Plaintiffs, Darnell and Michelle Carter, individually and as natural parents of Kyris Carter (deceased), appeal the judgment of the trial court sustaining an exception of no right of action in favor of Defendants, James Nations, Jr. and Steak House Steaks, Inc. For the following reasons, we reverse and remand.
FACTS AND PROCEDURAL HISTORY
This matter is before the court on an exception of no right of action. On April 25, 2011, Darnell and Michelle Carter (Plaintiffs) filed a petition for wrongful death and survival action damages against James Nations, Jr., Steak House Steaks, Inc., and XYZ Insurance Company (Defendants). Plaintiffs' petition alleged damages in connection with the drowning of their son, Kyris Carter, on October 3, 2010.
ASSIGNMENTS OF ERROR
On appeal, Plaintiffs complain that the trial court erred: (1) in sustaining Defendants' exception of no right of action because they "are the proper parties to bring the claims that were asserted in this lawsuit[,]" and, (2) in dismissing Defendants from this suit.
Plaintiffs' petition asserted that when Kyris drowned while attending a party, he was not married and had no children. Therefore, as Kyris' parents, Plaintiffs asserted that they are the proper parties to bring wrongful death and survival actions pursuant to La.Civ.Code arts. 2315.1 and 2315.2.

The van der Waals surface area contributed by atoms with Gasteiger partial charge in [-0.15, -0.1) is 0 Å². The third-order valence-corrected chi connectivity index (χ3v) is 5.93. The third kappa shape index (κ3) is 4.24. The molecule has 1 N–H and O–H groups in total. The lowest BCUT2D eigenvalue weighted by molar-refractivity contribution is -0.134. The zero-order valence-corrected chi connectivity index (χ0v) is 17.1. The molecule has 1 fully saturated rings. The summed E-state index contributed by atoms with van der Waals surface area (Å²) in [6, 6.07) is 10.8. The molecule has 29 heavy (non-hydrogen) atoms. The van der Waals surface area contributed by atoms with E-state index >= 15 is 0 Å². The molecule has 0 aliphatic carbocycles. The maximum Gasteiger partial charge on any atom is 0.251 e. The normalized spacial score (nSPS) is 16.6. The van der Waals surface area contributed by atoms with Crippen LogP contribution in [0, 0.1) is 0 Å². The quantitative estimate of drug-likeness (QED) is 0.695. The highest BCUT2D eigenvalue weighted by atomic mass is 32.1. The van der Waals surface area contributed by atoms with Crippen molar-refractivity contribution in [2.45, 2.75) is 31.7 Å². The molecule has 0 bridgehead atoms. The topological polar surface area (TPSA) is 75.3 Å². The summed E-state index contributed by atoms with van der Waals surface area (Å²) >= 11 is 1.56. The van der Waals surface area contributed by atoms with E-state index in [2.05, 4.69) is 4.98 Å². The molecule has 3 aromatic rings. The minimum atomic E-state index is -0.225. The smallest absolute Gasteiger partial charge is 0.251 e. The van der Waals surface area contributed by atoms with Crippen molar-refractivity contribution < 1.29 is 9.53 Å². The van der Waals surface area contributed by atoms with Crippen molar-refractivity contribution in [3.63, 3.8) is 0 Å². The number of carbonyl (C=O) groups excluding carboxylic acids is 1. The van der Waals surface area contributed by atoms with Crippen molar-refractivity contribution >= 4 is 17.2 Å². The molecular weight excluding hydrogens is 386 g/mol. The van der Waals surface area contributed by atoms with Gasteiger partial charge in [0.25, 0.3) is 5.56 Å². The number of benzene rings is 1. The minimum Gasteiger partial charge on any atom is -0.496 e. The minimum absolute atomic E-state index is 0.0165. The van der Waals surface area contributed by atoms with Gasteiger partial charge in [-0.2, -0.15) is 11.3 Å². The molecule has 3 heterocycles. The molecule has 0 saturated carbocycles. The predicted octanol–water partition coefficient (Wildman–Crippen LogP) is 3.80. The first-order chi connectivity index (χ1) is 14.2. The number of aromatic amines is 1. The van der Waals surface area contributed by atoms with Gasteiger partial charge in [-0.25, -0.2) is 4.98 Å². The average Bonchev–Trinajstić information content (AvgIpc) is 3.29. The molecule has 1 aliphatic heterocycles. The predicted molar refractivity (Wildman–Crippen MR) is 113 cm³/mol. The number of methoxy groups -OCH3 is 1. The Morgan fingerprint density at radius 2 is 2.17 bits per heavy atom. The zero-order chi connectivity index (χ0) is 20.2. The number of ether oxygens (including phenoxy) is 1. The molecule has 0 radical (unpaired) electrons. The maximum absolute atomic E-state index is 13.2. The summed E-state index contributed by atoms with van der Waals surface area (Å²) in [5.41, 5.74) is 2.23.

Defendants, however, asserted that they neither hosted the ill-fated party nor owned the property where said party was held. Therefore, Defendants argued through their filing of a peremptory exception of no right of action that they are not the proper parties to be named as Defendants in these actions.
Louisiana Code of Civil Procedure Article 681 provides that "an action can be brought only by a person having a real or actual interest which he asserts." Pursuant to La.Code Civ.P. art. 927(A)(6), a defendant may challenge whether a plaintiff has such a real or actual interest in an action.
The classes of beneficiaries for wrongful death and survival actions are granted by special statute to specified survivors in order of exclusionary preference. Louisiana Civil Code Articles 2315.1 and 2315.2 state that, along with certain other relatives, the parents of a person who is unmarried and childless, and whose death was caused by the fault, offense, or quasi-offense of another, may bring wrongful death and survival actions within one year of the decedent's death. Specifically, La. Civ.Code art. 2315.1 provides:
Further, La.Civ.Code art. 2315.2 provides:
Our supreme court explained the peremptory exception of no right of action in Eagle Pipe and Supply, Inc. v. Amerada Hess Corp., 10-2267, 10-2272, 10-2275, 10-2279, 10-2289, pp. 6-7 (La.10/25/11), 79 So.3d 246, 255-56, as follows:
The peremptory exception of no right of action is a procedural device to challenge whether a plaintiff is the proper party to file an action, not whether a defendant is the property party against whom an action can be filed. Plaintiffs clearly have a right of action pursuant to La.Civ.Code arts. 2315.1(A)(2) and 2315.2(A)(2). Plaintiffs are the proper parties to bring these wrongful death and survival actions. We find that the trial court legally erred in sustaining Defendants' peremptory exception of no right of action.
For the foregoing reasons, the judgment of the trial court is reversed. The case is remanded to the trial court for further proceedings. Costs are assessed to Defendants/Appellees, James Nations, Jr. and Steak House Steaks, Inc.